# NDH16/Wavestone - Step 3 - Raise the dead

## Challenge description

Bad news! Our vice-boss seems to have been targeted as well. He received last week a USB key from a friend and installed some programs that were on it.

But this week, when he plugged it in his computer, the antivirus software raised an alert and deleted the file.

Can you help us retrieve the path of the file on the USB disk, like this: \path\to\file?

## Solution

TestDisk can be used to retrieve deleted files from a partition. One of the advantage over PhotoRec (same author) is that it conserves the original files paths. Initially, the challenge was solved using Recuva on Windows.

First, we launch TestDisk against the raw dump file:

$testdisk vboss-usb.raw  A module to browse the filesystem and retrieve deleted files can be found in the Advanced menu. The path to access it is: Select a media: Proceed -> Partition table type: None -> Advanced -> Undelete. Great, TestDisk finds many deleted files! We can dump all files, including deleted ones, by pressing a to select everything then C to dump. Good! We have retrieved all the deleted files from the dump. We try to run file on all of them to identify potential suspicious files: $ find . -exec file {} \;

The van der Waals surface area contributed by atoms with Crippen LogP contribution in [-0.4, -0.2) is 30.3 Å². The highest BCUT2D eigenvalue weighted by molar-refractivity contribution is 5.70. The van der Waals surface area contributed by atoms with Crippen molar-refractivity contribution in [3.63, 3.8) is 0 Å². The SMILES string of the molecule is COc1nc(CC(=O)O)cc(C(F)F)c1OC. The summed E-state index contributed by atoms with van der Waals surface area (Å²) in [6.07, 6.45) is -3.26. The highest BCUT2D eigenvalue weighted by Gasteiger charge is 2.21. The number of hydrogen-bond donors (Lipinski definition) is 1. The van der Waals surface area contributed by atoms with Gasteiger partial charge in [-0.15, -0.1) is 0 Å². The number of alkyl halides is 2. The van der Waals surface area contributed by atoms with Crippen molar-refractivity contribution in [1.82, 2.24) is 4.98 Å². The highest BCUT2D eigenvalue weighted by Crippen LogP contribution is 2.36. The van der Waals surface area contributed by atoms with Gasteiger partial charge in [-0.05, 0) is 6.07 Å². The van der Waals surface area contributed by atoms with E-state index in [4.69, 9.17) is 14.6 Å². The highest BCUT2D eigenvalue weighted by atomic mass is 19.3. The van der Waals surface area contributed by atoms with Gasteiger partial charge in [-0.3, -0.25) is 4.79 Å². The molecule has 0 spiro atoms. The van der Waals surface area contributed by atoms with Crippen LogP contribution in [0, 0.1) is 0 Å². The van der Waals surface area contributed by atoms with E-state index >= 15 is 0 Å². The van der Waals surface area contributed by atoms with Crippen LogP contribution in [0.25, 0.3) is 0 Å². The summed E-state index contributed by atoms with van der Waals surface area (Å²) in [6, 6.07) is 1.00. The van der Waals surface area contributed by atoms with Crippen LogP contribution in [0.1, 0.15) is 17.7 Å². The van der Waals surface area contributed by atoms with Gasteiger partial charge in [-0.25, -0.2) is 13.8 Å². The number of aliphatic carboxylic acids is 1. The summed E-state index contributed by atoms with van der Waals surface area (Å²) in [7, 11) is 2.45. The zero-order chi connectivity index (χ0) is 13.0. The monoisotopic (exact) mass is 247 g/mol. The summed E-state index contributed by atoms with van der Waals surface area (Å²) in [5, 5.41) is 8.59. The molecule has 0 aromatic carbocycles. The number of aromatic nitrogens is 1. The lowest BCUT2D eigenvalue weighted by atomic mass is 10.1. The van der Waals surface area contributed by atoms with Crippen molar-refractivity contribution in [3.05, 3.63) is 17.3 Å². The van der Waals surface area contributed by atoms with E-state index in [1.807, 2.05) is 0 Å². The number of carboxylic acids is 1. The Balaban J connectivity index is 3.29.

[...]
./Dolphin-x64/QtPlugins/imageformats/QGIF.DLL: PE32+ executable (DLL) (GUI) x86-64, for MS Windows
./Dolphin-x64/QtPlugins/imageformats/QICO.DLL: PE32+ executable (DLL) (GUI) x86-64, for MS Windows
./Dolphin-x64/QtPlugins/imageformats/QJPEG.DLL: PE32+ executable (DLL) (GUI) x86-64, for MS Windows
./Dolphin-x64/QtPlugins/imageformats/qpng.dll: PE32 executable (GUI) Intel 80386, for MS Windows, UPX compressed
./Dolphin-x64/QtPlugins/platforms: directory
./Dolphin-x64/QtPlugins/platforms/QMINIMAL.DLL: PE32+ executable (DLL) (GUI) x86-64, for MS Windows
[...]


qpng.dll looks very interesting, the file is a UPX-ed executable despite the .dll extension and note the lowercase name and extension. We try to flag with the path to the file and… it works!

The third flag is therefore \Dolphin-x64\QtPlugins\imageformats\qpng.dll.

Note: according to the organizer, the file should have been the same that the one retrieved from step 2, then a simple hash comparison would have been sufficient to identify the malicious file. Unfortunately, the payload was UPX-ed in step 3 and not in step 2 ;)

Author: @Crypt0_M3lon

Post date: 2018-06-30